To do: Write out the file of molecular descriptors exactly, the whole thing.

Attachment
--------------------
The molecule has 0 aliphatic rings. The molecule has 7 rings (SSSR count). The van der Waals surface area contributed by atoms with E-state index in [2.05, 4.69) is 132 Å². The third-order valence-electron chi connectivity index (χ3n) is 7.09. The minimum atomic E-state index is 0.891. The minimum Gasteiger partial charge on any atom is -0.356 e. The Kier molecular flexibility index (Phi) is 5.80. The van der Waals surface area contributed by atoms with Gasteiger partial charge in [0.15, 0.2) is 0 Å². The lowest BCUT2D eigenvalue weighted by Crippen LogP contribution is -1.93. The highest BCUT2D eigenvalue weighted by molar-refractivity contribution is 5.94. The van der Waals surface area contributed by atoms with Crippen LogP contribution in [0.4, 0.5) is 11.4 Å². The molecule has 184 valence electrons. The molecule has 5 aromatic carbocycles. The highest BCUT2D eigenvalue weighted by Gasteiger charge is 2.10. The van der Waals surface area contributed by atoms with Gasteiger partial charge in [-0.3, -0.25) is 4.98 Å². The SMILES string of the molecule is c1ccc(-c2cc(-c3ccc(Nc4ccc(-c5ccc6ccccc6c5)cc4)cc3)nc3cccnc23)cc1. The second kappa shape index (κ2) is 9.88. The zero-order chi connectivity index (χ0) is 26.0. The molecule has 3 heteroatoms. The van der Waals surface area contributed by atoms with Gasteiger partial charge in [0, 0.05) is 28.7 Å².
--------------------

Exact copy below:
The molecule has 0 aliphatic rings. The molecule has 7 rings (SSSR count). The van der Waals surface area contributed by atoms with E-state index in [2.05, 4.69) is 132 Å². The third-order valence-electron chi connectivity index (χ3n) is 7.09. The minimum atomic E-state index is 0.891. The minimum Gasteiger partial charge on any atom is -0.356 e. The Kier molecular flexibility index (Phi) is 5.80. The van der Waals surface area contributed by atoms with Gasteiger partial charge in [0.15, 0.2) is 0 Å². The lowest BCUT2D eigenvalue weighted by Crippen LogP contribution is -1.93. The highest BCUT2D eigenvalue weighted by molar-refractivity contribution is 5.94. The van der Waals surface area contributed by atoms with Crippen LogP contribution in [0.4, 0.5) is 11.4 Å². The molecule has 184 valence electrons. The molecule has 5 aromatic carbocycles. The highest BCUT2D eigenvalue weighted by Gasteiger charge is 2.10. The van der Waals surface area contributed by atoms with Gasteiger partial charge in [-0.3, -0.25) is 4.98 Å². The SMILES string of the molecule is c1ccc(-c2cc(-c3ccc(Nc4ccc(-c5ccc6ccccc6c5)cc4)cc3)nc3cccnc23)cc1. The second kappa shape index (κ2) is 9.88. The zero-order chi connectivity index (χ0) is 26.0. The molecule has 3 heteroatoms. The van der Waals surface area contributed by atoms with Gasteiger partial charge in [0, 0.05) is 28.7 Å².